- Present Plans to your Patients. Sometimes, it is better to stick to an insurer’s formulary to acquire good merits and trach records to them.
Additional tips from the American Academy of Family Physicians in reducing your burden from Prior Authorization processes:
- Familiarize on equally safe and effective but cheaper alternatives to any high-cost drugs you prescribe. This way, you won’t have to go through the prior authorization process.
- Have a master list of medications and procedures that require prior authorization, broken down per healthcare insurance provider. Your prior authorization staff can also program your electronic health record to alert you when you order something that requires prior authorization in reference to the lists.
- Insurers are likely to require prior authorization for orders outside those recommendations from evidence-based guidelines
- Prescribe generic medications when possible. These usually do not require prior authorization.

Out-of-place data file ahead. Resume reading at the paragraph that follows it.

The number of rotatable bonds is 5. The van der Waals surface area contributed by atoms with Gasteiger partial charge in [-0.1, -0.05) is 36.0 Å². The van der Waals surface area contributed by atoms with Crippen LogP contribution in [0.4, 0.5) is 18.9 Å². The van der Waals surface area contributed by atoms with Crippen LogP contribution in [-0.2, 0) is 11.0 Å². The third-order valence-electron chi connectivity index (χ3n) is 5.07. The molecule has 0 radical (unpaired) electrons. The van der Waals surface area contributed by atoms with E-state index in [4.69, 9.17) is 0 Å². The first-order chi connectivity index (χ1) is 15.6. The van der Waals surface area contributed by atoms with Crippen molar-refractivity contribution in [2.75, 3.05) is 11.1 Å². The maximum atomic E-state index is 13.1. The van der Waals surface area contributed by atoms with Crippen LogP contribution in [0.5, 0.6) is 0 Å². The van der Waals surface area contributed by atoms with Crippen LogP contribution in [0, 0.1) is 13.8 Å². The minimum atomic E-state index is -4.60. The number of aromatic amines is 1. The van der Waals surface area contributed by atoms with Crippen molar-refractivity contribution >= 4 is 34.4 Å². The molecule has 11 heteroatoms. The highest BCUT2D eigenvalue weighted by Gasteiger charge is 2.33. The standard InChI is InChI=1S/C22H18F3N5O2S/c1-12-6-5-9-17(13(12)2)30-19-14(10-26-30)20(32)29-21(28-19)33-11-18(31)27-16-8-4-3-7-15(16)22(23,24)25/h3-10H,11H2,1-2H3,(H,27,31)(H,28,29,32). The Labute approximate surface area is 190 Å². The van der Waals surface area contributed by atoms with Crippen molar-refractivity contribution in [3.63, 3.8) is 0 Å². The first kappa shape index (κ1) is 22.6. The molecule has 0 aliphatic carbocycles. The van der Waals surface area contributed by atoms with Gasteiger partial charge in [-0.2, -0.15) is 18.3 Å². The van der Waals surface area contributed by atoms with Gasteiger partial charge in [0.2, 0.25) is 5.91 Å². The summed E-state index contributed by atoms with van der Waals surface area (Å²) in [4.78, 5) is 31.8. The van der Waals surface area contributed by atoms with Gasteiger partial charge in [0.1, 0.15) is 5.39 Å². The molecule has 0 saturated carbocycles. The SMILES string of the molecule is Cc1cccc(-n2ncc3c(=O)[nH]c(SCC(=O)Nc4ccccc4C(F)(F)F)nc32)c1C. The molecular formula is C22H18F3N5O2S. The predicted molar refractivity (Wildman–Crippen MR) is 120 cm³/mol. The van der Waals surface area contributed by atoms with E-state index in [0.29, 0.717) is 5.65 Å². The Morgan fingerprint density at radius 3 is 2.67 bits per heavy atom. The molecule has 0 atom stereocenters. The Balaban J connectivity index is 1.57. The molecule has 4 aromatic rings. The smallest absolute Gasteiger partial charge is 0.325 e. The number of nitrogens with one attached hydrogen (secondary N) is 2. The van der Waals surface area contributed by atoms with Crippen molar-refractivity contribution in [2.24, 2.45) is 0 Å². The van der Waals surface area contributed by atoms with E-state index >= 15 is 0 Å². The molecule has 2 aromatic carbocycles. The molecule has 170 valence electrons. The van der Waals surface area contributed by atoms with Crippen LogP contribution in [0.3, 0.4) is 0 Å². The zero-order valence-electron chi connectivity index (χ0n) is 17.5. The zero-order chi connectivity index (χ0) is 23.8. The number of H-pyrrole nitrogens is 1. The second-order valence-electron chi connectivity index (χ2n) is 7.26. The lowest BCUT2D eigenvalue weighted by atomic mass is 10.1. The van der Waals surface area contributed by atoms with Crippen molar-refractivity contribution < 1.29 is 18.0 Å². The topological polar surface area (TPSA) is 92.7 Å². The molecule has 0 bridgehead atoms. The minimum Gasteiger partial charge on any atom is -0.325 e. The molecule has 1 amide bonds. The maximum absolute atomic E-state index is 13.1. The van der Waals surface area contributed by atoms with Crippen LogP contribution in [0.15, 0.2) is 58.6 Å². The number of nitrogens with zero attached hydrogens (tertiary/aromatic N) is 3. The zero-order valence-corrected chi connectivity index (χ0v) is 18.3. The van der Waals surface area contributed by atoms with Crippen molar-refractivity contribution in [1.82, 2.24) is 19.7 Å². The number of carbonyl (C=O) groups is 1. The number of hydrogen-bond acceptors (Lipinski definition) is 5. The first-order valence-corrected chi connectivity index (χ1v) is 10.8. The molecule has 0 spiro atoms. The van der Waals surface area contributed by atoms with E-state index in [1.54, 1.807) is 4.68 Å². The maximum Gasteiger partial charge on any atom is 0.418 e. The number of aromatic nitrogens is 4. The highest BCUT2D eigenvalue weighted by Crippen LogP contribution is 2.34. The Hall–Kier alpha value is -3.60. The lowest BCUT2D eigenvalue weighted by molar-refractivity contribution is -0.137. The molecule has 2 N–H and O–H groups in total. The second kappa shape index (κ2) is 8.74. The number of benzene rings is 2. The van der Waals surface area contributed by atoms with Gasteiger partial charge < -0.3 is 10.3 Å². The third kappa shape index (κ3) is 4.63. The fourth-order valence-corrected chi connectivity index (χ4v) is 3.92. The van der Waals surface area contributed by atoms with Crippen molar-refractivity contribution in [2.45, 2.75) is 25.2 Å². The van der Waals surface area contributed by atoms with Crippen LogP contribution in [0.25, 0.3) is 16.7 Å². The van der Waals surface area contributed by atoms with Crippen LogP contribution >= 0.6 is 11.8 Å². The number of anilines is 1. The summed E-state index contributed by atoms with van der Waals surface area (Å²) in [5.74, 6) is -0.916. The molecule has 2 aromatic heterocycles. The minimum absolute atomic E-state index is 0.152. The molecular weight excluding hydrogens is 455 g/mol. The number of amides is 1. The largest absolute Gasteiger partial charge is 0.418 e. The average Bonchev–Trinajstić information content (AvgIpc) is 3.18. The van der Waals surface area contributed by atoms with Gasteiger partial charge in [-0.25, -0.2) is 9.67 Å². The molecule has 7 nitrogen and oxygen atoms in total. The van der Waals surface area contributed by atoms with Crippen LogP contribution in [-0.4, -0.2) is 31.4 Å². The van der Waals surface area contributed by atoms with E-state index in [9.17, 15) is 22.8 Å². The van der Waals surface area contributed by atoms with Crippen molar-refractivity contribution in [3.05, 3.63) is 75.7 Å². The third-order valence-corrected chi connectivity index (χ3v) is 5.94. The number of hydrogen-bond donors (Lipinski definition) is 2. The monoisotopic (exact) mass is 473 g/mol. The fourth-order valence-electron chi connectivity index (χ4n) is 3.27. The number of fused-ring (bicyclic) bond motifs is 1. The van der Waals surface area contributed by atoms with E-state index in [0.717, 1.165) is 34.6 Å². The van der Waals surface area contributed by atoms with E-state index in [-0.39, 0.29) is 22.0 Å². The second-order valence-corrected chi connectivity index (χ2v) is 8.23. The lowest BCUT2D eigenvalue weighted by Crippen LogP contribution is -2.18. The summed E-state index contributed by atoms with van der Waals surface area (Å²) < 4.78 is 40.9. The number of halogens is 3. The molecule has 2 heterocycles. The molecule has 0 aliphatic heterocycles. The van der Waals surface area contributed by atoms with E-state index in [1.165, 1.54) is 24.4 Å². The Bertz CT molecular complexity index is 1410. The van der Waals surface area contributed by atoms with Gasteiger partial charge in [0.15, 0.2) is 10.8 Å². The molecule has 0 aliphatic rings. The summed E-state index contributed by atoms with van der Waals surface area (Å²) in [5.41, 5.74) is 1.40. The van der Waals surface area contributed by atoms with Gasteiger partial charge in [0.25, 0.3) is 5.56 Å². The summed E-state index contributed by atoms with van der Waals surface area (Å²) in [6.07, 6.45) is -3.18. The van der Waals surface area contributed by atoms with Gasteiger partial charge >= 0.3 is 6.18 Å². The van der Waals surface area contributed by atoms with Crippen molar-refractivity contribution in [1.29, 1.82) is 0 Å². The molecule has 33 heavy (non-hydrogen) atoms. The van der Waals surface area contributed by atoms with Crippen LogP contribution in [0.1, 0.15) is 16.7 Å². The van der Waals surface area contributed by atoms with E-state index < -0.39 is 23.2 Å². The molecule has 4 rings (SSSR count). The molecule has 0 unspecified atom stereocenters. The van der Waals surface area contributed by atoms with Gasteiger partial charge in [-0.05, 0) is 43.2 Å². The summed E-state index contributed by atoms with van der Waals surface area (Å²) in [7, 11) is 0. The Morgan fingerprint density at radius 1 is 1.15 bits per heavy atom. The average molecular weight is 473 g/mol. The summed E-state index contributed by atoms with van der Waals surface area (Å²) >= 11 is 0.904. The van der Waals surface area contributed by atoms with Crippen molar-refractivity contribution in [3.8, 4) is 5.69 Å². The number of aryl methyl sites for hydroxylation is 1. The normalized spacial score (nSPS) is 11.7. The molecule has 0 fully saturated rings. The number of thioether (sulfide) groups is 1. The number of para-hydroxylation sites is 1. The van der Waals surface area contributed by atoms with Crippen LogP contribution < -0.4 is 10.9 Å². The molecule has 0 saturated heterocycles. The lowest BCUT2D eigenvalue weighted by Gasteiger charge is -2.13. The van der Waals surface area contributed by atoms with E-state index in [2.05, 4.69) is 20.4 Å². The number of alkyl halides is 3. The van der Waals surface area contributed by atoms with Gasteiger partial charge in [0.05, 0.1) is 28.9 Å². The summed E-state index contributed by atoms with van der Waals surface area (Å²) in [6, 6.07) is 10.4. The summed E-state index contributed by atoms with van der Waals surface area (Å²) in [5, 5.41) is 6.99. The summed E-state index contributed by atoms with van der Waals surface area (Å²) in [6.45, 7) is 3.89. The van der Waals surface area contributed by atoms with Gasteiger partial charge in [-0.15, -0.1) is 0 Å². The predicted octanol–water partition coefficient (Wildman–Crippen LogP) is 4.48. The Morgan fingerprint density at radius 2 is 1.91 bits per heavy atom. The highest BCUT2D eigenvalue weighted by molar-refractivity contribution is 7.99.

- You can also educate your patients about prior authorization and coverage limitations. This can reduce patients’ anger and frustrations toward you for treatment delays or refusals and can help direct their complaints to their insurer, which could bring about a change in insurer policies.
- Spend more time on documentation. Specifically, do this when ordering things you know do not follow the standard guidelines.
- Systemize the process by creating pre-populated forms. If possible, use the insurer’s forms, listing codes, diagnoses, and other information the insurer typically requires to process prior authorization.